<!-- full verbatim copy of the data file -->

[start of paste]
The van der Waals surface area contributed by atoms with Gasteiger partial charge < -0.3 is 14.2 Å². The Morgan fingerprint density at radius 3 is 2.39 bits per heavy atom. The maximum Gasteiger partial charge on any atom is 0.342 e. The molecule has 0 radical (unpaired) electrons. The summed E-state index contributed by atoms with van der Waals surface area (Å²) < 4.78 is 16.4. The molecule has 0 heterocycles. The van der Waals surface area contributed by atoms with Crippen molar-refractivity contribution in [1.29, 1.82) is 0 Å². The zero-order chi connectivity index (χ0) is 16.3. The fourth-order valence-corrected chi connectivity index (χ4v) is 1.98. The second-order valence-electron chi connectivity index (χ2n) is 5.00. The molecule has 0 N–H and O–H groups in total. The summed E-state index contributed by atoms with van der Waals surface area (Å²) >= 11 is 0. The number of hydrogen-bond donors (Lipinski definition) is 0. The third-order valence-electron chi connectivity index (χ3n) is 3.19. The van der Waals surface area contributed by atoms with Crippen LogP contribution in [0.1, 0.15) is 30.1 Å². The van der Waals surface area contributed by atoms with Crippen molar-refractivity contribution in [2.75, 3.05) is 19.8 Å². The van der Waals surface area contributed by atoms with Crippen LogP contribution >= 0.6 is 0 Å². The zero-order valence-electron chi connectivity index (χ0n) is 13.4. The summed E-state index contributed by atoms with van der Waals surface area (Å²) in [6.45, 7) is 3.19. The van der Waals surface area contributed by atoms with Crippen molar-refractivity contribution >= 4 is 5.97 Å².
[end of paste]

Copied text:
The van der Waals surface area contributed by atoms with Gasteiger partial charge < -0.3 is 14.2 Å². The Morgan fingerprint density at radius 3 is 2.39 bits per heavy atom. The maximum Gasteiger partial charge on any atom is 0.342 e. The molecule has 0 radical (unpaired) electrons. The summed E-state index contributed by atoms with van der Waals surface area (Å²) < 4.78 is 16.4. The molecule has 0 heterocycles. The van der Waals surface area contributed by atoms with Crippen molar-refractivity contribution in [1.29, 1.82) is 0 Å². The zero-order chi connectivity index (χ0) is 16.3. The fourth-order valence-corrected chi connectivity index (χ4v) is 1.98. The second-order valence-electron chi connectivity index (χ2n) is 5.00. The molecule has 0 N–H and O–H groups in total. The summed E-state index contributed by atoms with van der Waals surface area (Å²) >= 11 is 0. The number of hydrogen-bond donors (Lipinski definition) is 0. The third-order valence-electron chi connectivity index (χ3n) is 3.19. The van der Waals surface area contributed by atoms with Crippen LogP contribution in [0.1, 0.15) is 30.1 Å². The van der Waals surface area contributed by atoms with Crippen molar-refractivity contribution in [2.75, 3.05) is 19.8 Å². The van der Waals surface area contributed by atoms with Crippen LogP contribution >= 0.6 is 0 Å². The zero-order valence-electron chi connectivity index (χ0n) is 13.4. The summed E-state index contributed by atoms with van der Waals surface area (Å²) in [6.45, 7) is 3.19. The van der Waals surface area contributed by atoms with Crippen molar-refractivity contribution >= 4 is 5.97 Å².